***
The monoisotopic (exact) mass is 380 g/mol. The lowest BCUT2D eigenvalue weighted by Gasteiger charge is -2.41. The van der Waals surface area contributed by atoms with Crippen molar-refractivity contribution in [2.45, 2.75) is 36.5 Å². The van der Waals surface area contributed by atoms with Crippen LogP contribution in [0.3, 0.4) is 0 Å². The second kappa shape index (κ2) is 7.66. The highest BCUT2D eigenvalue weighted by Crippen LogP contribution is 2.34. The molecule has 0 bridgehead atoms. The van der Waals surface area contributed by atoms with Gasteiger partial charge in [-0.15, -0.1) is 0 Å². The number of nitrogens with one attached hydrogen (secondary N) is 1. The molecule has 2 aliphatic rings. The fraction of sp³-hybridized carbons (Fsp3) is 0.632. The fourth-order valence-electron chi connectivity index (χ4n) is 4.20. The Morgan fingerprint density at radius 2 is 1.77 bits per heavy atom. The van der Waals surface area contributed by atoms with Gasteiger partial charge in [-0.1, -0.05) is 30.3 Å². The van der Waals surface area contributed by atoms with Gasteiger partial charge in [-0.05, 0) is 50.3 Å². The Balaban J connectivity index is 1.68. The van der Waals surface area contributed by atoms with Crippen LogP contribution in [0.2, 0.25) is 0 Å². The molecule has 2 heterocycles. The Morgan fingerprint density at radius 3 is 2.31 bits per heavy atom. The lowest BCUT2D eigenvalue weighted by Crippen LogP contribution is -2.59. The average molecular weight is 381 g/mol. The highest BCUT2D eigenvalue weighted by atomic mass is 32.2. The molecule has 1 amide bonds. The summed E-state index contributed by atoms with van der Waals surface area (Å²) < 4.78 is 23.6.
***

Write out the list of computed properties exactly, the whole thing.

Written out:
The monoisotopic (exact) mass is 380 g/mol. The lowest BCUT2D eigenvalue weighted by Gasteiger charge is -2.41. The van der Waals surface area contributed by atoms with Crippen molar-refractivity contribution in [2.45, 2.75) is 36.5 Å². The van der Waals surface area contributed by atoms with Crippen LogP contribution in [0.3, 0.4) is 0 Å². The second kappa shape index (κ2) is 7.66. The highest BCUT2D eigenvalue weighted by Crippen LogP contribution is 2.34. The molecule has 0 bridgehead atoms. The van der Waals surface area contributed by atoms with Gasteiger partial charge in [-0.15, -0.1) is 0 Å². The number of nitrogens with one attached hydrogen (secondary N) is 1. The molecule has 2 aliphatic rings. The fraction of sp³-hybridized carbons (Fsp3) is 0.632. The fourth-order valence-electron chi connectivity index (χ4n) is 4.20. The Morgan fingerprint density at radius 2 is 1.77 bits per heavy atom. The van der Waals surface area contributed by atoms with Gasteiger partial charge in [-0.1, -0.05) is 30.3 Å². The van der Waals surface area contributed by atoms with Gasteiger partial charge in [-0.05, 0) is 50.3 Å². The Balaban J connectivity index is 1.68. The van der Waals surface area contributed by atoms with Crippen LogP contribution in [0.2, 0.25) is 0 Å². The molecule has 2 heterocycles. The Morgan fingerprint density at radius 3 is 2.31 bits per heavy atom. The lowest BCUT2D eigenvalue weighted by Crippen LogP contribution is -2.59. The average molecular weight is 381 g/mol. The highest BCUT2D eigenvalue weighted by atomic mass is 32.2. The molecule has 1 amide bonds. The summed E-state index contributed by atoms with van der Waals surface area (Å²) < 4.78 is 23.6.